• “Left to Take the Lead” by Marissa Lingen (novelette)

Except for the Probability Zero and the self-referential alternate history of “New Frontiers,” all stories are some species of (sometimes squishy) science fiction. As with the Asimov’s, apologies for the lateness (and hurried nature) of this review.

A table of contents with sixteen stories (plus a translated story) is quite impressive and looks like a lot of bang for your buck but one of the stories is about 2800 words and six more range from about 2100 words down to (I kid you not) 258. Many of the more substantial tales and some of the lesser ones range from readable to notable so there’s plenty of decent reading but there’s also a lot of chaff.

Eulogy” is the longest of the notably short tales and also very serious, describing a man (who has recently lost his mother) finding his father dead and constructing a strange and lasting monument according to his father’s wishes. Part of this was quite effective but it stresses that everyone grieves in their own way and this way, however poetically apt in an intellectual sense, was ultimately hard to connect with for me. It was interesting though, and it may work for some readers. “Extracts” is the shortest and there’s no story here: a captain devotes a few sentences to trivializing a journey to Saturn’s moons.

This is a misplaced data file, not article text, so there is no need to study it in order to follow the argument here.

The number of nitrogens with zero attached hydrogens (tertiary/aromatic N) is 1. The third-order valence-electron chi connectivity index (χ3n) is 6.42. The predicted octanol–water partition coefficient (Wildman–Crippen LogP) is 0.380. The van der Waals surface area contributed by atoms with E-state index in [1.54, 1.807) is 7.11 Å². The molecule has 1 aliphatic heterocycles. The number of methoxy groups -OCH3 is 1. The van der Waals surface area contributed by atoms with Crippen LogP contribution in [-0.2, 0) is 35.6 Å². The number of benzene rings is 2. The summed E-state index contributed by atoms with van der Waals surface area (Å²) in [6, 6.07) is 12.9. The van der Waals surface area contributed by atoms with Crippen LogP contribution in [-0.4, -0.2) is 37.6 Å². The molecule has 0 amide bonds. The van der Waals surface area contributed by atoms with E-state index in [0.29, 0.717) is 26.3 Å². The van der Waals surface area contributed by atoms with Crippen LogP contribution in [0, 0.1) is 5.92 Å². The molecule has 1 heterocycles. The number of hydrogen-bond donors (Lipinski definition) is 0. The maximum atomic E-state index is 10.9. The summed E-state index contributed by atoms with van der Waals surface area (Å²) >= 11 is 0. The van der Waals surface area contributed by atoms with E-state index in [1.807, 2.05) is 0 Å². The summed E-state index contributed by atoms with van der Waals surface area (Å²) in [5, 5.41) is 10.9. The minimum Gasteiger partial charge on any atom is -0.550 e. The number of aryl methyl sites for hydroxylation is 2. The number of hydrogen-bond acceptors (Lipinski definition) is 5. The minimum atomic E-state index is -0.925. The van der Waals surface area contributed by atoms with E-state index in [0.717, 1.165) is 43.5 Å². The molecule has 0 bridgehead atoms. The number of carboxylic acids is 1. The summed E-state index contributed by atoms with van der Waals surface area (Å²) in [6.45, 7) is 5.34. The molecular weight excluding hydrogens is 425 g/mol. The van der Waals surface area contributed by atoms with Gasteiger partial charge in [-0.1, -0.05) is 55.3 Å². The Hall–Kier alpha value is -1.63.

Between those lengths, “Generations” is about people adapting, in both plausible and ridiculous ways, to life on a generation starship. Ironically, it’s too long at about 1700 words and its semi-serious tone doesn’t work, though a purely comic 1000-word piece might have. “A Simple Question” is a remarkably unjust, sexist, passive-aggressive piece disguised as a semi-comic tale of “The Attack of the Mold Monsters.” “Arboretum” is a c. 500-word sketch of a robot finding processing heaven in an arboretum but if there’s a story here, I’m missing it. “Preface” semi-comically considers what happens “if trigger warnings and echo chambers go on…” Alas, while in the right area to be satirically hilarious, it seems a bit scattershot and its parody (?) of dry, academic style makes it… dry and academic. “Priorities” is a bifurcated story that does a good job of describing a harrowing accident in space and the extreme measures taken to try to save the protagonist but all in the service of a rather weak punchline. The main section was pretty good, though.